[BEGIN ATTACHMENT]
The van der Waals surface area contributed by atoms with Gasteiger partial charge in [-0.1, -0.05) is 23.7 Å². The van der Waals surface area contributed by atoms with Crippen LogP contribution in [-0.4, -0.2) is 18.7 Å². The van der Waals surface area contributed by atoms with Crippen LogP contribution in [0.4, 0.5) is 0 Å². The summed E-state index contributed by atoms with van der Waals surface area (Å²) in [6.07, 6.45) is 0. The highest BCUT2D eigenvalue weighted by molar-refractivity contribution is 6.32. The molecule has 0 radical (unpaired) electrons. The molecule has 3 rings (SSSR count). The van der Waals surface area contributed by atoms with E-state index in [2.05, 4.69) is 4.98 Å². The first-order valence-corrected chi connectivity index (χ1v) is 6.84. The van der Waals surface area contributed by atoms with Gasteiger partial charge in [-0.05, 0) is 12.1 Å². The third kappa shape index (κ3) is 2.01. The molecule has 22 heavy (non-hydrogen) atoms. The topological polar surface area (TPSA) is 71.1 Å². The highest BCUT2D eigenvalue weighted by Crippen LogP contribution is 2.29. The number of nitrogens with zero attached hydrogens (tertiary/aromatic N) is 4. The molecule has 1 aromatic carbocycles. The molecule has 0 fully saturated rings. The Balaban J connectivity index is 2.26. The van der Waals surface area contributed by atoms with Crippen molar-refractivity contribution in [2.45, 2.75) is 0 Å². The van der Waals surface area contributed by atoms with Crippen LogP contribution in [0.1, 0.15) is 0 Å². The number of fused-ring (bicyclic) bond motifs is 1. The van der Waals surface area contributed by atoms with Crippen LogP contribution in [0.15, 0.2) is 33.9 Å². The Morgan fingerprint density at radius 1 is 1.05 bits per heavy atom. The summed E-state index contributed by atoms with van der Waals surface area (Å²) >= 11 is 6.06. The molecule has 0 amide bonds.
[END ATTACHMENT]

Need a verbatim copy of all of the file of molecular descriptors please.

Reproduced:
The van der Waals surface area contributed by atoms with Gasteiger partial charge in [-0.1, -0.05) is 23.7 Å². The van der Waals surface area contributed by atoms with Crippen LogP contribution in [-0.4, -0.2) is 18.7 Å². The van der Waals surface area contributed by atoms with Crippen LogP contribution in [0.4, 0.5) is 0 Å². The summed E-state index contributed by atoms with van der Waals surface area (Å²) in [6.07, 6.45) is 0. The highest BCUT2D eigenvalue weighted by molar-refractivity contribution is 6.32. The molecule has 0 radical (unpaired) electrons. The molecule has 3 rings (SSSR count). The van der Waals surface area contributed by atoms with E-state index in [2.05, 4.69) is 4.98 Å². The first-order valence-corrected chi connectivity index (χ1v) is 6.84. The van der Waals surface area contributed by atoms with Gasteiger partial charge in [-0.05, 0) is 12.1 Å². The third kappa shape index (κ3) is 2.01. The molecule has 22 heavy (non-hydrogen) atoms. The topological polar surface area (TPSA) is 71.1 Å². The highest BCUT2D eigenvalue weighted by Crippen LogP contribution is 2.29. The number of nitrogens with zero attached hydrogens (tertiary/aromatic N) is 4. The molecule has 1 aromatic carbocycles. The molecule has 0 fully saturated rings. The Balaban J connectivity index is 2.26. The van der Waals surface area contributed by atoms with Crippen molar-refractivity contribution in [2.45, 2.75) is 0 Å². The van der Waals surface area contributed by atoms with Crippen LogP contribution in [0.1, 0.15) is 0 Å². The number of fused-ring (bicyclic) bond motifs is 1. The van der Waals surface area contributed by atoms with Crippen LogP contribution in [0.15, 0.2) is 33.9 Å². The Morgan fingerprint density at radius 1 is 1.05 bits per heavy atom. The summed E-state index contributed by atoms with van der Waals surface area (Å²) >= 11 is 6.06. The molecule has 0 amide bonds.